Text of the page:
In the world of digital marketing and online service providers, social media is one of the biggest types of services that you can offer. If you can write, design, run ads, or have other talents…odds are that you can probably offer social media services doing it. And social media analysis is a big part of running or managing an account effectively.
But although it’s fairly easy to figure out how to write a caption or design a cute graphic, how those things actually give you or your clients an ROI (return on investment) is sometimes hard to calculate.
The benefits of social media in general can be really difficult to quantify. Sure, there’s likes and follows that you can track, but there’s so much more that is involved than just that. Stuff like “brand exposure” “awareness” and “community-building” — things that matter, but yet are pretty impossible to actually track.
An important part of the social media management process is reviewing analytics. The stats that you can see when completing a social media analysis give you some insight into the performance of the account.
But how do you identify if what you’re doing is really working? How do you go about implementing changes that will actually make a difference?
The steps I cover in this post will help!
Run a Base Social Media Analysis to Gather Foundational Data
Before you do anything else, you’ll want to do a full social media analysis on the account as it currently exists.
(Assuming you’re working with an account that does already exist. If you’re starting from scratch, you’ll need to start posting consistently for at least 1 month before gathering initial data.)
This step allows you to identify a baseline for how the account is performing as-is. And it gives you something to compare against once you either take over the account for a client, or start making changes.
If you know how the account typically performs, you’ll be able to better analyze how a change that was made affected it negatively or positively.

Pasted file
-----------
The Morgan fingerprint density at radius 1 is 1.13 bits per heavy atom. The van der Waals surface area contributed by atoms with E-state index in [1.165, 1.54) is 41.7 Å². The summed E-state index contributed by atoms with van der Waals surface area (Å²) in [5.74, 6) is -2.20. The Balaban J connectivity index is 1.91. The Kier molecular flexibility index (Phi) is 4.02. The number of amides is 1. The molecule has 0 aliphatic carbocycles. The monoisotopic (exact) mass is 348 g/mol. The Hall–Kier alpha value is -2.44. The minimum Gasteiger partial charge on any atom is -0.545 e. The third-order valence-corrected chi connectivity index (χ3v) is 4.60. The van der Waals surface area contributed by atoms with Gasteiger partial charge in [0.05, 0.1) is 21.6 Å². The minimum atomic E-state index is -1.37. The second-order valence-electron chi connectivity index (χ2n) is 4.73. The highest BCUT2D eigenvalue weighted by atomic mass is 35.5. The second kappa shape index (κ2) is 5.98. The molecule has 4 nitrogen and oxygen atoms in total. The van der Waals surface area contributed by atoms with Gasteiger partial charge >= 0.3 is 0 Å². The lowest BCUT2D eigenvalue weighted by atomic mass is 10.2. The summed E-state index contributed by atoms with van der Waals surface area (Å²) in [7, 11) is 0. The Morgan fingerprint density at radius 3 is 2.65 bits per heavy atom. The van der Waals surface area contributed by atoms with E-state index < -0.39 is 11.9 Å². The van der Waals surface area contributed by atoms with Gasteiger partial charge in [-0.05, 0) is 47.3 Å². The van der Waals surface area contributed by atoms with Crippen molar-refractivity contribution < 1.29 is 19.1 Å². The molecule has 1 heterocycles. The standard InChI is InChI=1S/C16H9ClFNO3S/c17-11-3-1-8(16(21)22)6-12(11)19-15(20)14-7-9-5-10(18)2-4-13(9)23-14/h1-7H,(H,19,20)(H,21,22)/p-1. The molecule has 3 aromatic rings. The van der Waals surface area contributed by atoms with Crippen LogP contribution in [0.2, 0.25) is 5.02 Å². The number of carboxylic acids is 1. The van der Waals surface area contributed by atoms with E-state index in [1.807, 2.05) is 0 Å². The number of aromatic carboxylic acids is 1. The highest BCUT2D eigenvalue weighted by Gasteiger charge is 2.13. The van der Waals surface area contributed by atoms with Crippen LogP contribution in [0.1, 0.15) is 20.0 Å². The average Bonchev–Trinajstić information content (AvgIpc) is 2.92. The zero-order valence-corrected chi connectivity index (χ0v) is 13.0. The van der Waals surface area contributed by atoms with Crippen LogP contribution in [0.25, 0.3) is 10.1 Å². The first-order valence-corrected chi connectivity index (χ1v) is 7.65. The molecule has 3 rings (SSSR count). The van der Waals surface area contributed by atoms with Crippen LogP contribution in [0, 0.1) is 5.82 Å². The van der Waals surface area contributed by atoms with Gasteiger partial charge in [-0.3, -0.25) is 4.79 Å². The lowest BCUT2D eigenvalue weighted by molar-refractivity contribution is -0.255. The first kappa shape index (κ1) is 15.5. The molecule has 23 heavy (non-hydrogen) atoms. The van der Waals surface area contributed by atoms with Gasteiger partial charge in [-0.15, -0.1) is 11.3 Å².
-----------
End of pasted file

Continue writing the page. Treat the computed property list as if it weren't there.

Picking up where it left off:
There are different tools out there that you can use to gather this initial data. For Pinterest, I use the native Pinterest stats as well as the Tailwind stats to gather analytics. For Facebook and Instagram, QMocha is the best social media analysis tool out there (and your first report is free!). Use code “mirandanahmias” when you sign up!
How to Analyze Your Social Media Data
Once you complete that first social media analysis as a baseline, you’re probably curious on how to actually analyze this data that you’ve been given.
In QMocha, they give you an overall “grade” on your account. This helps you get a sense of how well it’s performing in general.
And then you can go into your “Report Card” to view additional data. It will give you a sense of how the account is performing in a bunch of different areas.
Right away, you’ll be able to see the things you are doing well at. But also some things that could use some improvement.
You also get a letter grade in individual performance areas as well.
Identify Where + How You Should Make Changes
After you’ve gone through all of the data to see where the account stands currently, it’s time to make some decisions on where and how you are going to make changes.
This part is a little tricky, especially if you are new to social media analysis. But it’s all about trial and error, and gaining experience as a social media pro. It’s a skill that you can work on, and you will get better at it over time!
Step #1: What Not to Change
Review the data so that you know where not to make changes. This may seem obvious, but it’s important to not adjust anything that is doing well. As you want to keep those things doing well, while at the same time improving areas that aren’t doing as well.
For example, on my account, I’m doing good in the timing of my posts, the brightness of my posts, and it really likes when I post medium-length captions. So I wouldn’t change any of those things!
Step #2: What to Change
Next, you’ll want to choose only ONE thing to change. Pick an area where it’s clear to you what needs to be done in order to make an improvement.